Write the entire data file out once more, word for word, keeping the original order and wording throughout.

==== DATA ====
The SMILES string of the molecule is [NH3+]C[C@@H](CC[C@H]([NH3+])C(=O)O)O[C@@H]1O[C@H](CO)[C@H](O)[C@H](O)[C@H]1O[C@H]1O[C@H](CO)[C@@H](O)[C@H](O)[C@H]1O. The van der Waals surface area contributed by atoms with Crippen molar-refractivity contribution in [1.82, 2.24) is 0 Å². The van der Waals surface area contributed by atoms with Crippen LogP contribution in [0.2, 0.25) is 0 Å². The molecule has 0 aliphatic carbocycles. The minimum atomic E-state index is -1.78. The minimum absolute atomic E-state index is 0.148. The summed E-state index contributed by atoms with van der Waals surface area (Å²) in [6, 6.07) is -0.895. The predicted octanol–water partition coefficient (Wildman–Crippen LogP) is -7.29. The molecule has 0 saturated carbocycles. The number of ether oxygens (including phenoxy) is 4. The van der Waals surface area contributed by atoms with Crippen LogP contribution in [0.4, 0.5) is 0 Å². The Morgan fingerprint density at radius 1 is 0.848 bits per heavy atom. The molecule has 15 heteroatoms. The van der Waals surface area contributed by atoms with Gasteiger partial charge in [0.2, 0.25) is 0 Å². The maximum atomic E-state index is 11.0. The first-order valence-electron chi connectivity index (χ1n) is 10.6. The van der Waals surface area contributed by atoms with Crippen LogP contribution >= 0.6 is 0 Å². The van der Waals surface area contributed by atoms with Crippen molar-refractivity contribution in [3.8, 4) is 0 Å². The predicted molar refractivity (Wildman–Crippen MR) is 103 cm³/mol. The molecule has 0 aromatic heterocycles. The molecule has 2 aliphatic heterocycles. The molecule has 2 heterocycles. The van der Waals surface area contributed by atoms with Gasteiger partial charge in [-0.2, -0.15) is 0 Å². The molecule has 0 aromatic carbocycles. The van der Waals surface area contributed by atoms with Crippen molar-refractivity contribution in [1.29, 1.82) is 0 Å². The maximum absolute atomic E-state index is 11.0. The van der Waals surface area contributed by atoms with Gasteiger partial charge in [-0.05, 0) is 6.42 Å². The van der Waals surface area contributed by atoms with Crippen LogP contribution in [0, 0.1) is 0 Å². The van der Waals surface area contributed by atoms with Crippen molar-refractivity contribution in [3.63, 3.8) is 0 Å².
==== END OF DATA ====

The SMILES string of the molecule is [NH3+]C[C@@H](CC[C@H]([NH3+])C(=O)O)O[C@@H]1O[C@H](CO)[C@H](O)[C@H](O)[C@H]1O[C@H]1O[C@H](CO)[C@@H](O)[C@H](O)[C@H]1O. The van der Waals surface area contributed by atoms with Crippen molar-refractivity contribution in [1.82, 2.24) is 0 Å². The van der Waals surface area contributed by atoms with Crippen LogP contribution in [0.2, 0.25) is 0 Å². The molecule has 0 aliphatic carbocycles. The minimum atomic E-state index is -1.78. The minimum absolute atomic E-state index is 0.148. The summed E-state index contributed by atoms with van der Waals surface area (Å²) in [6, 6.07) is -0.895. The predicted octanol–water partition coefficient (Wildman–Crippen LogP) is -7.29. The molecule has 0 saturated carbocycles. The number of ether oxygens (including phenoxy) is 4. The van der Waals surface area contributed by atoms with Crippen LogP contribution in [0.4, 0.5) is 0 Å². The Morgan fingerprint density at radius 1 is 0.848 bits per heavy atom. The molecule has 15 heteroatoms. The van der Waals surface area contributed by atoms with Gasteiger partial charge in [0.2, 0.25) is 0 Å². The maximum atomic E-state index is 11.0. The first-order valence-electron chi connectivity index (χ1n) is 10.6. The van der Waals surface area contributed by atoms with Crippen LogP contribution >= 0.6 is 0 Å². The van der Waals surface area contributed by atoms with Crippen molar-refractivity contribution in [3.8, 4) is 0 Å². The predicted molar refractivity (Wildman–Crippen MR) is 103 cm³/mol. The molecule has 0 aromatic heterocycles. The molecule has 2 aliphatic heterocycles. The molecule has 2 heterocycles. The van der Waals surface area contributed by atoms with Gasteiger partial charge in [-0.2, -0.15) is 0 Å². The molecule has 0 aromatic carbocycles. The van der Waals surface area contributed by atoms with Crippen molar-refractivity contribution in [1.29, 1.82) is 0 Å². The maximum absolute atomic E-state index is 11.0. The van der Waals surface area contributed by atoms with Gasteiger partial charge in [-0.05, 0) is 6.42 Å². The van der Waals surface area contributed by atoms with Crippen LogP contribution in [0, 0.1) is 0 Å². The van der Waals surface area contributed by atoms with Crippen molar-refractivity contribution in [3.63, 3.8) is 0 Å².